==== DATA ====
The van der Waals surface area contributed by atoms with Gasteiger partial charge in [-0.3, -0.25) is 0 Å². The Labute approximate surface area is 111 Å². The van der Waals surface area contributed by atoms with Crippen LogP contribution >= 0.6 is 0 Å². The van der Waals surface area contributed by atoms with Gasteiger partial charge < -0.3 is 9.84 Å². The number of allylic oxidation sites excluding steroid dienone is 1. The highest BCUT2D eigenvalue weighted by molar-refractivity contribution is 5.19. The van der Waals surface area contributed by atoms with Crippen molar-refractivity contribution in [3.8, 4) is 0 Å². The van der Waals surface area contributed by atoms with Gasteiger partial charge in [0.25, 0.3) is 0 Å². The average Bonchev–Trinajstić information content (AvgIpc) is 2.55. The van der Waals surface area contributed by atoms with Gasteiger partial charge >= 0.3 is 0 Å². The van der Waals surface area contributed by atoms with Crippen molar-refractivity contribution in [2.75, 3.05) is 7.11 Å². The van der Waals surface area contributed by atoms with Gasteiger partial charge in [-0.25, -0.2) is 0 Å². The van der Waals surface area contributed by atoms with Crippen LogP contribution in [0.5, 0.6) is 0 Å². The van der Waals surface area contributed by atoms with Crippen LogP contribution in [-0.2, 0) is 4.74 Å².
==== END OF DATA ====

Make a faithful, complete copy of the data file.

The van der Waals surface area contributed by atoms with Gasteiger partial charge in [-0.3, -0.25) is 0 Å². The Labute approximate surface area is 111 Å². The van der Waals surface area contributed by atoms with Crippen LogP contribution >= 0.6 is 0 Å². The van der Waals surface area contributed by atoms with Gasteiger partial charge < -0.3 is 9.84 Å². The number of allylic oxidation sites excluding steroid dienone is 1. The highest BCUT2D eigenvalue weighted by molar-refractivity contribution is 5.19. The van der Waals surface area contributed by atoms with Crippen molar-refractivity contribution in [3.8, 4) is 0 Å². The van der Waals surface area contributed by atoms with Gasteiger partial charge in [0.25, 0.3) is 0 Å². The average Bonchev–Trinajstić information content (AvgIpc) is 2.55. The van der Waals surface area contributed by atoms with Gasteiger partial charge >= 0.3 is 0 Å². The van der Waals surface area contributed by atoms with Crippen molar-refractivity contribution in [2.75, 3.05) is 7.11 Å². The van der Waals surface area contributed by atoms with Gasteiger partial charge in [-0.25, -0.2) is 0 Å². The van der Waals surface area contributed by atoms with Crippen LogP contribution in [0.5, 0.6) is 0 Å². The van der Waals surface area contributed by atoms with Crippen LogP contribution in [-0.2, 0) is 4.74 Å².